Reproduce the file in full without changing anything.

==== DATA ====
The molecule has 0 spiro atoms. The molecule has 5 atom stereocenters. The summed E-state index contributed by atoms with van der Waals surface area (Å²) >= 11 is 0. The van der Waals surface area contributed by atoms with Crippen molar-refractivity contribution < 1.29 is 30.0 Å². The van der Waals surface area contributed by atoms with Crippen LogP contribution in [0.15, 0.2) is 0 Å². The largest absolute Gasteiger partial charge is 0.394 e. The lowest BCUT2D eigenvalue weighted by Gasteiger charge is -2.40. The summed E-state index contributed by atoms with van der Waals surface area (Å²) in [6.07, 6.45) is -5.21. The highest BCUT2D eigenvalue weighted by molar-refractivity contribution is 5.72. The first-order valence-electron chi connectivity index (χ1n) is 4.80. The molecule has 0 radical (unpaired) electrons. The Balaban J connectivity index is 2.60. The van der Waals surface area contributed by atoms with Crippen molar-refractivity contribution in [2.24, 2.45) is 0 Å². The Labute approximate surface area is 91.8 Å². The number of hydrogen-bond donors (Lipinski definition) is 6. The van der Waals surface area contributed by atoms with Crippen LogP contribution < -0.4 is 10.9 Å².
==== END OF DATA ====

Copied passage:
The molecule has 0 spiro atoms. The molecule has 5 atom stereocenters. The summed E-state index contributed by atoms with van der Waals surface area (Å²) >= 11 is 0. The van der Waals surface area contributed by atoms with Crippen molar-refractivity contribution < 1.29 is 30.0 Å². The van der Waals surface area contributed by atoms with Crippen LogP contribution in [0.15, 0.2) is 0 Å². The largest absolute Gasteiger partial charge is 0.394 e. The lowest BCUT2D eigenvalue weighted by Gasteiger charge is -2.40. The summed E-state index contributed by atoms with van der Waals surface area (Å²) in [6.07, 6.45) is -5.21. The highest BCUT2D eigenvalue weighted by molar-refractivity contribution is 5.72. The first-order valence-electron chi connectivity index (χ1n) is 4.80. The molecule has 0 radical (unpaired) electrons. The Balaban J connectivity index is 2.60. The van der Waals surface area contributed by atoms with Crippen molar-refractivity contribution in [2.24, 2.45) is 0 Å². The Labute approximate surface area is 91.8 Å². The number of hydrogen-bond donors (Lipinski definition) is 6. The van der Waals surface area contributed by atoms with Crippen LogP contribution < -0.4 is 10.9 Å².